Short tongue (for front-access zipper)
Hood L+R front panels
Hood L+R rear top panels
Hood L+R bottom panels

 Clip and sew darts on L+R shoulders and L+R rear panels.

Clipped.
Sewn.
Glued.

 …flatten (and topstitch if you like).

And flattened. 

 And done:

Ready for the next step…

 Next, clip and sew L+R front panels together leaving opening for zipper (align at neck opening).


Remember to leave an opening for the zipper (it’s all too easy to just keep sewing)! Follow marks indicated on the pattern.
Glue and flatten entire front seam (including the part where the zipper will go). 
 
Flattened seam from the front: 

Keep that transition smooth around the zipper opening.

From the inside: use double-sided tape to hold the zipper in position for sewing.


 
Use another strip to hold the tongue in place. 
Topstitch the front seam through the zipper and tongue. Just remember to fold back the tongue when sewing the second side, otherwise you’ll sew it completely shut. That would be a problem…
Using the tape and sewing both the zipper and tongue at the same time gives the front seam a very clean look: Very nice…
Next up: the foot pocket. We begin with the L+R foot pocket side panels. 
These are clipped and sewn at the front seam, flattened and topstitched.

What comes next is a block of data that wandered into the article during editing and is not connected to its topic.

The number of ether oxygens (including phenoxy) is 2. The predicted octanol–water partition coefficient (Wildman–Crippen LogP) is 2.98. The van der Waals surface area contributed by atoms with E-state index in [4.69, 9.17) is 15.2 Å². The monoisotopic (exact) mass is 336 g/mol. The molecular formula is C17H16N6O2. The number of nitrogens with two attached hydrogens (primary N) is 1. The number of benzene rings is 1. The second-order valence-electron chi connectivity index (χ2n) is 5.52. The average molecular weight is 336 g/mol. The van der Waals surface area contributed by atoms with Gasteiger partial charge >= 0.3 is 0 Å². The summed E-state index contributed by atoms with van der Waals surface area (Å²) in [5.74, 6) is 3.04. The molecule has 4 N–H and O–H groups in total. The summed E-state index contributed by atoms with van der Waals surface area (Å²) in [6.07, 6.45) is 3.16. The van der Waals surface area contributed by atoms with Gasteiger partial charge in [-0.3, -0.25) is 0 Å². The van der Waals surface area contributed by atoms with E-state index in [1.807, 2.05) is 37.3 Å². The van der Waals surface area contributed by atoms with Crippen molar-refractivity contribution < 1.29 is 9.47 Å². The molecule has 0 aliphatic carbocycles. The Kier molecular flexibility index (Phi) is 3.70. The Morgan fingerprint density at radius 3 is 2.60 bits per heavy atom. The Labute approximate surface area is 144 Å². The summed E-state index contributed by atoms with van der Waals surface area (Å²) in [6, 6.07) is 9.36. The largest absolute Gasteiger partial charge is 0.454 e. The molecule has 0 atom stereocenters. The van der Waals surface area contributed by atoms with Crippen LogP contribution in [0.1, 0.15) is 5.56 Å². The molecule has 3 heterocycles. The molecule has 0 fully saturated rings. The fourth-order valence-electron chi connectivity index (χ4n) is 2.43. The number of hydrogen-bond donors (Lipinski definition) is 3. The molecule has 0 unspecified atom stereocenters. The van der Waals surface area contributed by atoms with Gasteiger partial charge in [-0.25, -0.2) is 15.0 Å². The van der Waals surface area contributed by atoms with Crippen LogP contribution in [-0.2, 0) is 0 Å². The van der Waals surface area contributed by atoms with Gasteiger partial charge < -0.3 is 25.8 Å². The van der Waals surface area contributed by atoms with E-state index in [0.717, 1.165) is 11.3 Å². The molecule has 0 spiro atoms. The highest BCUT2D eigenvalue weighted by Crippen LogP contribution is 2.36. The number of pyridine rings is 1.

Clip and sew foot pocket to the L+R front panels, aligned on the center seam. 
Sew it up…

 …glue,

…flatten,

(a view of the inside)

 …and topstitch.

 This part of the binder is so cool looking… Love the foot pocket!


Next, we’ll clip and sew the Left + Right rear panels to the L + R front panels. 

I start aligning at the shoulders and work carefully along the way to make sure things line up. 

When aligning long pieces of stretchy material like leather, it’s easy for things to not align. You want to take you time to ensure symmetry between the two sides. 

Sew those sides to the front panels once you’re happy with the clips. 


Glue…
(lots of glue on these side seams…)

…flatten and topstitch. The foot pocket now looks like this: 


Next up: the shoulders. Remember these from step 1? 

Clip those puppies in place. Just like the side seams, the shoulders can be tricky to clip, but for a different reason: in this case you are attaching a curved shape (the shoulder) to a flatter shape (the body of the binder), so you are mating two different things together. Take your time to get things aligned just right before sewing. 

You know the drill: glue, flatten and topstich the shoulders. 

As you can see, I use a couple of boards clamped to my workbench to hold the piece while the glue dries. 

It can just hang out for a few minutes while the glue sets up. 

Once flattened and sewn, we have the neck hole coming together. 

I topstitched this seam as well, although you don’t have to if you want a cleaner look. On this sack, I’m using matching red thread, so it’s a very neat and subtle look. Very pretty with this leather. 


Now it’s time to close up the bottom of the foot pocket. The piece gets clipped and sewn, aligning on the front center seam. 

Once sewn, you end up with this: 


Next, we’re going to sew a couple of inches of the part that will become the heel pocket.